Super solid well balanced flavor.
Decent resteepability, as long as you keep early steeps short.
Moderate length of flavor, with a bit of lingering bitterness and a nice perfume.
“Ma Tou Yan Rou Gui 马头岩肉桂 (lit. Horse Head Rock Cinnamon) is a unique varietal grown in the “Zheng Yan” Ma Tou Yan 马头岩 area of Wu Yi. Zheng Yan (正岩) refers to the innermost protected area of the Wu Yi Heritage site. It’s a protected area separate from the scenic area and outsiders are not allowed inside. The “Zheng Yan Growing Area” refers to these tea gardens: tiānxīn yán/天心岩, mǎ tóu yán/马头岩, huìyuàn/慧苑, zhú kē/竹窠, bì shí/碧石, yànzi kē/燕子窠, jiǔlóng kē/九龙窠, yù cháyuán/御茶园, yù huā dòng/玉花洞, shuǐ lián dòng/水帘洞, fo guó/佛国, táohuā dòng/桃花洞, guìlín/桂林, sān yǎng fēng děng děng/三仰峰等等. Ma Tou Yan area is 425 meters high. Rou Gui varietal has been grown here for over 100 years and many of the bushes are quite old. The mineral taste of the Zheng Yan area is present in this tea. The processing style is a medium-high level of roast done respectfully over several months time. The taste is silky and sweet… roast taste is there but not strong and will fade over a few months. Nice thick body with a long lasting sweet cinnamon-like after-taste. Tea can be infused 7 to 10 times if brewed gong fu style.”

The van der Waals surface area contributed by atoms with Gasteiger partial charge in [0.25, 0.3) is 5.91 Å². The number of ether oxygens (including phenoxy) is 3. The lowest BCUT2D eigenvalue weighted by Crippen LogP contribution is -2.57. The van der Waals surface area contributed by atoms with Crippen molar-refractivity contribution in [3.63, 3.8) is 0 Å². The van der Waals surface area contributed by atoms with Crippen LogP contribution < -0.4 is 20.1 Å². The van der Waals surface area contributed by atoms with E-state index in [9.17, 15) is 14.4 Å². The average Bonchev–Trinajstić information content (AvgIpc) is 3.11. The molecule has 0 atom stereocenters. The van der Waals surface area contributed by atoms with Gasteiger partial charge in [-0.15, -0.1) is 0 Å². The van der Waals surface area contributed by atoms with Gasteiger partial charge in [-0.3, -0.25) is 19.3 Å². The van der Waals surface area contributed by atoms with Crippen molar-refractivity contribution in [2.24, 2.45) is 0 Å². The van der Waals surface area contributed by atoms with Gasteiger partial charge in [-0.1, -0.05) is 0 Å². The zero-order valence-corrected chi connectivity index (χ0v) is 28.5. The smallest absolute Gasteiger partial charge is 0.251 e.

Darker Roast/Heavier Oxidation
Chocolate and camphor flavors.
Very Good length of flavor and fair resteepability.
Flavors of the later steeps edge towards herbaceousness.